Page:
The Sarcoma Foundation of America (SFA) reports that approximately six out of 1 million U.S. women will be diagnosed annually with ULMS. Surgery is the primary therapy for those diagnosed with ULMS, which is resistant to chemotherapy, according to the SFA.

Grim diagnosis

Robinson’s efforts are the result of her own plight. Just shy of her 52nd birthday, she received a phone call that she had been diagnosed with Stage 4 cancer.

“It was the day before my birthday,” said Robinson, who until recently worked as an OB/GYN physician assistant. “It was kind of hard news to get over the phone.”

The “surprise diagnosis,” according to Robinson, came after she had undergone a laparoscopic hysterectomy, which included the use of a morcellator – a surgical tool that grinds up tissue with sharp rotating edges and extracts it from the body. Her doctors recommended the procedure after discovering that she had three uterine growths, one that enlarged from the size of an orange to a grapefruit within four weeks.

That large growth, originally diagnosed as a uterine fibroid, was a tumor. According to Robinson, the morcellator essentially “seeded” cancer cells throughout her body. Less than a year after the hysterectomy, Robinson said she now has three small growths on her lungs.

“It’s a very grim diagnosis. Just by doing (the morcellation) procedure, I’m now at Stage 4,” said Robinson, who declined to name the health-care provider who performed the surgery. “A lot of GYNs won’t see these throughout their entire careers –usually the average is zero to one (ULMS cases seen in a career).”

Robinson added that she asked – but was denied – the option of having a more traditional open surgery instead of the laparoscopy because her medical provider said she didn’t qualify for it.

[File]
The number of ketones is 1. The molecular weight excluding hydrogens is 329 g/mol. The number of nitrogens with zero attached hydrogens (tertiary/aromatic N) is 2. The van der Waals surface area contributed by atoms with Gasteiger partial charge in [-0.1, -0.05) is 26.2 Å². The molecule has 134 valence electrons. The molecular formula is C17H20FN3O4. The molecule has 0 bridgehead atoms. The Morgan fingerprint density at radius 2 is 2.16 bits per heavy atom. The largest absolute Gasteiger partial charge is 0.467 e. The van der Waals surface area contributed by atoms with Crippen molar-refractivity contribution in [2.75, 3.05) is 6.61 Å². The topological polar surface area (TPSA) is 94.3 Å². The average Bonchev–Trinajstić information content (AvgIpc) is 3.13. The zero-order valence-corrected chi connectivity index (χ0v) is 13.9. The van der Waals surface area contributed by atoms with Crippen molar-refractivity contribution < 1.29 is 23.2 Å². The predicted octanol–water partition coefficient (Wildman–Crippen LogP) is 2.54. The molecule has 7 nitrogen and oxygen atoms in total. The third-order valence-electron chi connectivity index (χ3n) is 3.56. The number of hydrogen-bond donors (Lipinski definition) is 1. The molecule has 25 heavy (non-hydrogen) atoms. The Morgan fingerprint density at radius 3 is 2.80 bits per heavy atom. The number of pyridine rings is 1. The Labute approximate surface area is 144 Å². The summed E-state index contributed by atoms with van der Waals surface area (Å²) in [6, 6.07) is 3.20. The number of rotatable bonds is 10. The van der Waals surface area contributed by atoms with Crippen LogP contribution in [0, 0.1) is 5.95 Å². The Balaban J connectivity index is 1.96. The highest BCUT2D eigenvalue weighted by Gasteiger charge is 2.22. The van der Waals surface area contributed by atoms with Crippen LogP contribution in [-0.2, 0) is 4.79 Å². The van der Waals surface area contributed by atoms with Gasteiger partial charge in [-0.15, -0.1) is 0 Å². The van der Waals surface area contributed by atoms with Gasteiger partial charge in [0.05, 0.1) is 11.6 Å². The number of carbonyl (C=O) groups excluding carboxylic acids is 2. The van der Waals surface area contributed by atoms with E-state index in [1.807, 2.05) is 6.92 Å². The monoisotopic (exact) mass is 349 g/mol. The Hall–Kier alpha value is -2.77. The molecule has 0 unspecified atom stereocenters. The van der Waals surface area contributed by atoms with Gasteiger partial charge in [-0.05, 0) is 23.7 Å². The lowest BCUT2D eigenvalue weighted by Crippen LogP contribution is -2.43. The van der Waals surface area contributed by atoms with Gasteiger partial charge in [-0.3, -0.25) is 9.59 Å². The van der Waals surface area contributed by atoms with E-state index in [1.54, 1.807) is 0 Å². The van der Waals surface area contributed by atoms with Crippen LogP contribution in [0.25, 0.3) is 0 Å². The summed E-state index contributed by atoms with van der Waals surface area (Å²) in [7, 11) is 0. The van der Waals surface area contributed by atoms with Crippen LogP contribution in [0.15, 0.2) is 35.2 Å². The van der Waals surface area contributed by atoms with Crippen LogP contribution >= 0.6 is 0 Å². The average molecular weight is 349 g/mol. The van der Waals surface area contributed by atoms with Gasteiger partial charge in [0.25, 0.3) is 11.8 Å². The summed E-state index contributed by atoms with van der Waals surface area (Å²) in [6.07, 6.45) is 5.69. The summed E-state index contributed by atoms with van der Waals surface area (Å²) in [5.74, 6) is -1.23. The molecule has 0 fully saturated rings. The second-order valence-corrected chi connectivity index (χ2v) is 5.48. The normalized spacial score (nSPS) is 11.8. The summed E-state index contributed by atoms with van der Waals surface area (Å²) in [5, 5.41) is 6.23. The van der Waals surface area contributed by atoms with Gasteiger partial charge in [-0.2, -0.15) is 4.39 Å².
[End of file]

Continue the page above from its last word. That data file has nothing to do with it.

“These types of things should be taken care of at a specialty center – at a sarcoma center,” said Robinson, who noted that 0.5 to 1 percent of women who undergo a hysterectomy due to a uterine fibroid end up with a ULMS diagnosis. “When you find a rare cancer, that’s where people should go.”

Looking ahead

Robinson conceded that while she’s still going through an “emotional process” in regard to her Stage 4 diagnosis, she’s also learned the importance of being her own health-care advocate. She found an entire community of those afflicted with ULMS through the Association of Cancer Online Resources (ACOR), where she met Sharon Anderson, originally diagnosed with the rare cancer in 2002.

A 55-year-old retired social worker, Anderson told the Town Crier that she knows Robinson’s story all too well. Although she also has been assessed at Stage 4 on the cancer scale, Anderson said she’s been tumor-free for seven years after she found a doctor through ACOR that treated her ULMS with a drug typically used by breast cancer patients. These days, Anderson advocates and offers a sympathetic ear to others afflicted with the disease.

“It’s extremely important to be your own advocate,” said Anderson, who often accompanies patients to medical appointments to help them understand their medical options and rights. “It’s not only for them, it’s for me, too. It’s my way of fighting for survival, too.”

Robinson said she doesn’t have time for what-if scenarios or negative thoughts. Instead, she chooses to focus her efforts on creating awareness and spreading knowledge of the rare disease to others. With this in mind, she noted that her advocacy work is “a continuation” of her 11-year career as a physician assistant.

“I love being a physician assistant and I love advocating for my patients,” said Robinson, who undergoes MRI exams and CT scans every three months to monitor the growths on her lungs. “It’s something that is very natural to me. It pains me to think that there are women who have to deal with this and, in some cases, also raise a family with little kids. That hurts. It hurts me a lot.”

Sunday’s fundraiser is one way Robinson hopes to make a difference. Guests attending the event – which includes a suggested $20 donation at the door – can enjoy food, wine and music while participating in a silent auction featuring certificates to restaurants, wine excursions and theater productions, among other packages.

“I’m trying to get out there and make a difference in this world,” she said. “I just don’t want this to happen to other women.”

For more information on Robinson’s fundraiser, call 245-1807.